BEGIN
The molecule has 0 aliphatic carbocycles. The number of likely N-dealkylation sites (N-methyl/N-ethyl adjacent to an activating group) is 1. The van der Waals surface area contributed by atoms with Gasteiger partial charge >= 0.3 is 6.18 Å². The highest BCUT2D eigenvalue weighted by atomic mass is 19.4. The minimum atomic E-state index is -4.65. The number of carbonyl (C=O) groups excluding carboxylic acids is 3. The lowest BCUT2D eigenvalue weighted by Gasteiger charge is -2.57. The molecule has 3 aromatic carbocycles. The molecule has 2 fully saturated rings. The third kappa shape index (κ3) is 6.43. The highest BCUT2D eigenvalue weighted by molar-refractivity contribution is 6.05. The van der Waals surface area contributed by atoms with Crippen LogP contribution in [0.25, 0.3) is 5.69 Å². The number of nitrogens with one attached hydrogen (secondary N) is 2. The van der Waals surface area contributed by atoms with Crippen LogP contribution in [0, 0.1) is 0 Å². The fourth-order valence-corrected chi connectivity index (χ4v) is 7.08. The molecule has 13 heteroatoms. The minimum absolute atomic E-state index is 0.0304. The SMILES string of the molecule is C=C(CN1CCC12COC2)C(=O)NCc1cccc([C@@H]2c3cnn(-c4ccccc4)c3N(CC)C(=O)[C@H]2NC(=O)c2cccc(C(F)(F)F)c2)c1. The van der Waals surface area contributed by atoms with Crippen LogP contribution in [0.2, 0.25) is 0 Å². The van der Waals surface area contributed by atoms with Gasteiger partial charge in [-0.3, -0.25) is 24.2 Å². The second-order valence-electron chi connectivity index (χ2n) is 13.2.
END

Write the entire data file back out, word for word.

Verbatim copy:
The molecule has 0 aliphatic carbocycles. The number of likely N-dealkylation sites (N-methyl/N-ethyl adjacent to an activating group) is 1. The van der Waals surface area contributed by atoms with Gasteiger partial charge >= 0.3 is 6.18 Å². The highest BCUT2D eigenvalue weighted by atomic mass is 19.4. The minimum atomic E-state index is -4.65. The number of carbonyl (C=O) groups excluding carboxylic acids is 3. The lowest BCUT2D eigenvalue weighted by Gasteiger charge is -2.57. The molecule has 3 aromatic carbocycles. The molecule has 2 fully saturated rings. The third kappa shape index (κ3) is 6.43. The highest BCUT2D eigenvalue weighted by molar-refractivity contribution is 6.05. The van der Waals surface area contributed by atoms with Crippen LogP contribution in [0.25, 0.3) is 5.69 Å². The number of nitrogens with one attached hydrogen (secondary N) is 2. The van der Waals surface area contributed by atoms with Crippen LogP contribution in [0, 0.1) is 0 Å². The fourth-order valence-corrected chi connectivity index (χ4v) is 7.08. The molecule has 13 heteroatoms. The minimum absolute atomic E-state index is 0.0304. The SMILES string of the molecule is C=C(CN1CCC12COC2)C(=O)NCc1cccc([C@@H]2c3cnn(-c4ccccc4)c3N(CC)C(=O)[C@H]2NC(=O)c2cccc(C(F)(F)F)c2)c1. The van der Waals surface area contributed by atoms with Crippen LogP contribution in [0.2, 0.25) is 0 Å². The van der Waals surface area contributed by atoms with Gasteiger partial charge in [-0.3, -0.25) is 24.2 Å². The second-order valence-electron chi connectivity index (χ2n) is 13.2.